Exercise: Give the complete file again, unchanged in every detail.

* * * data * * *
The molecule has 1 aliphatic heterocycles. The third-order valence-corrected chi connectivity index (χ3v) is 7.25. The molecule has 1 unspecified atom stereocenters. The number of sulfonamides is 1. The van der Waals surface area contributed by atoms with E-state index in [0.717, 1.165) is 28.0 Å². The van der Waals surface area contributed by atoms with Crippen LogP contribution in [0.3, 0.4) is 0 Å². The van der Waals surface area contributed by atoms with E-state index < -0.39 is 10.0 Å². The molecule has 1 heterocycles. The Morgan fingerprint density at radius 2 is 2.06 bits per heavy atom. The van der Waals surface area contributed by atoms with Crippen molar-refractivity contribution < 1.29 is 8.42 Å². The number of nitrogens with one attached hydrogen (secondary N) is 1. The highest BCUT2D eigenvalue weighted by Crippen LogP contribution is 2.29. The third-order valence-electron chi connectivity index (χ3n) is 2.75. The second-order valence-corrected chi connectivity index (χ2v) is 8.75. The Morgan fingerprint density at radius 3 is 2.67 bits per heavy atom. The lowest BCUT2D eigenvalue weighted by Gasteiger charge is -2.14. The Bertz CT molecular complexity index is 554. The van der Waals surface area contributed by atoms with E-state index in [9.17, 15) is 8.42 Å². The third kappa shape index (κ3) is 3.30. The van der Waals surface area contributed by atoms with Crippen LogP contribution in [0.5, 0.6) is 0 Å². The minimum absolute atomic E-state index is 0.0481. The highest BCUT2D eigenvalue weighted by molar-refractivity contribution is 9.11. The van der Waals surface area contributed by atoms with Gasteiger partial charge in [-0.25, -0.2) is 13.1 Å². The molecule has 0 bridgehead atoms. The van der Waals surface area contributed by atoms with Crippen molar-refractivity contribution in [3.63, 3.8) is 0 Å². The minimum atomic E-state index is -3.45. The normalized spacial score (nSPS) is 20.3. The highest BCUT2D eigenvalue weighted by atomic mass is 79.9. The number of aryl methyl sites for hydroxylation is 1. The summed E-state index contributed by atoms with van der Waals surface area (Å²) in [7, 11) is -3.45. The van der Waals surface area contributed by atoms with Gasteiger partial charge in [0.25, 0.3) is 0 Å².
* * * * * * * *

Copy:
The molecule has 1 aliphatic heterocycles. The third-order valence-corrected chi connectivity index (χ3v) is 7.25. The molecule has 1 unspecified atom stereocenters. The number of sulfonamides is 1. The van der Waals surface area contributed by atoms with E-state index in [0.717, 1.165) is 28.0 Å². The van der Waals surface area contributed by atoms with Crippen LogP contribution in [0.3, 0.4) is 0 Å². The van der Waals surface area contributed by atoms with E-state index < -0.39 is 10.0 Å². The molecule has 1 heterocycles. The Morgan fingerprint density at radius 2 is 2.06 bits per heavy atom. The van der Waals surface area contributed by atoms with Crippen molar-refractivity contribution < 1.29 is 8.42 Å². The number of nitrogens with one attached hydrogen (secondary N) is 1. The highest BCUT2D eigenvalue weighted by Crippen LogP contribution is 2.29. The third-order valence-electron chi connectivity index (χ3n) is 2.75. The second-order valence-corrected chi connectivity index (χ2v) is 8.75. The Morgan fingerprint density at radius 3 is 2.67 bits per heavy atom. The lowest BCUT2D eigenvalue weighted by Gasteiger charge is -2.14. The Bertz CT molecular complexity index is 554. The van der Waals surface area contributed by atoms with E-state index in [9.17, 15) is 8.42 Å². The third kappa shape index (κ3) is 3.30. The van der Waals surface area contributed by atoms with Crippen LogP contribution in [0.5, 0.6) is 0 Å². The minimum absolute atomic E-state index is 0.0481. The highest BCUT2D eigenvalue weighted by molar-refractivity contribution is 9.11. The van der Waals surface area contributed by atoms with Gasteiger partial charge in [-0.25, -0.2) is 13.1 Å². The molecule has 0 bridgehead atoms. The van der Waals surface area contributed by atoms with Crippen molar-refractivity contribution in [3.63, 3.8) is 0 Å². The minimum atomic E-state index is -3.45. The normalized spacial score (nSPS) is 20.3. The highest BCUT2D eigenvalue weighted by atomic mass is 79.9. The number of aryl methyl sites for hydroxylation is 1. The summed E-state index contributed by atoms with van der Waals surface area (Å²) in [7, 11) is -3.45. The van der Waals surface area contributed by atoms with Gasteiger partial charge in [0.25, 0.3) is 0 Å².